We now turn to Goods' case. He contends that his admission of ownership of "the dope" was involuntary, and elicited by promises of leniency and immediate release in violation of his Fifth Amendment rights.


When a defendant asserts that a confession was coerced by a promise, the burden is on the Government to prove, by a preponderance of the evidence, that the confession was voluntary. Lego v. Twomey, 404 U.S. 477, 489, 92 S.Ct. 619, 626, 30 L.Ed.2d 618 (1972). In determining the voluntariness of a confession, a reviewing court will not disturb the trial court's findings concerning specific events surrounding the confession unless clear error appears on the record. United States v. Murphy, 763 F.2d 202, 206 (6th Cir.1985), cert. denied, Stauffer v. U.S., 474 U.S. 1063, 106 S.Ct. 812, 88 L.Ed.2d 786 (1986). However, the appellate court must independently determine how the accused reacted to the events, and the legal significance of how he reacted. Id. The issue is whether the will of the accused has been overwhelmed by official pressure. Id. at 205. We consider the psychological impact on the accused by the totality of the circumstances of the confession, including the age of the accused, his level of education and intelligence, his physical condition and emotional state at the time of the confession, his expressed fears of violent reprisals, actual physical punishment, the proximity of the coerciveness of the confession as given, and the inherent coerciveness of the confession as given. Id.


In determining the circumstances of Wrice's confession, the district court chose to credit the testimony of Officer Blackwell over that of the defendant. According to Blackwell, Fowlkes gave the defendants their Miranda warnings, and explained the possible penalties authorized by the statutes that might be involved in a prosecution of the three defendants. Fowlkes also explained, Blackwell said, that the Sentencing Guidelines established a procedure for allowing the Government to move to reduce a convicted defendant's sentence where he has given substantial assistance to the authorities. See U.S.S.G. § 5K1.1. Blackwell's testimony does not indicate that anyone promised to make such a motion.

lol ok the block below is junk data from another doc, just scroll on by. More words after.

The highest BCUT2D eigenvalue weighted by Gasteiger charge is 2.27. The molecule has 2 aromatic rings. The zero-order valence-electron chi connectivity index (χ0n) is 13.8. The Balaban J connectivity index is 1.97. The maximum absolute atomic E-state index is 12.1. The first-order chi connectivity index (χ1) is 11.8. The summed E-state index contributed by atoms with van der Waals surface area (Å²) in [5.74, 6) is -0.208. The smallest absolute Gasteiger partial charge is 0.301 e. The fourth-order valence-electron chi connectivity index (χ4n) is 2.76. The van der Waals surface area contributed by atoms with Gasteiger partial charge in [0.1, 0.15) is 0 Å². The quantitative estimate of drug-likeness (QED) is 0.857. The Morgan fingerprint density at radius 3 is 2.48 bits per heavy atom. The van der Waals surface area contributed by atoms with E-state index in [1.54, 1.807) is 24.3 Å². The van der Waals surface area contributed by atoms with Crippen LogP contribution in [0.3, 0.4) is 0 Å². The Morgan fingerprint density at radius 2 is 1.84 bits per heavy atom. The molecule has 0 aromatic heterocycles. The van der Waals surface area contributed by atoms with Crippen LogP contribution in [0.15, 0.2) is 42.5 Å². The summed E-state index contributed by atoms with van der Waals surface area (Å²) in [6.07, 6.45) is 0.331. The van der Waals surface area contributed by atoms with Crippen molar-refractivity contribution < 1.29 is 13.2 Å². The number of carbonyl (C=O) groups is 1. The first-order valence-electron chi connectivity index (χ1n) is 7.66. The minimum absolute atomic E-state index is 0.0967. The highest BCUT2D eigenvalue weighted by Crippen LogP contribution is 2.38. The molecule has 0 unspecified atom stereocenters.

Testifying on his own behalf, Goods claimed that he agreed to cooperate, and that Blackwell had told him that the case would be dismissed if all three of the accused arrested in Wrice's apartment cooperated by working undercover for the police. Goods also testified that Blackwell told them that they could "walk out like they walked in," if they cooperated by working undercover. Nonetheless, the court below concluded that Goods had not been "baited" into admitting ownership in exchange for a § 5K1.1 motion. The court also ruled that there was no basis for finding that Goods had been engaged to do undercover work for drug enforcement authorities.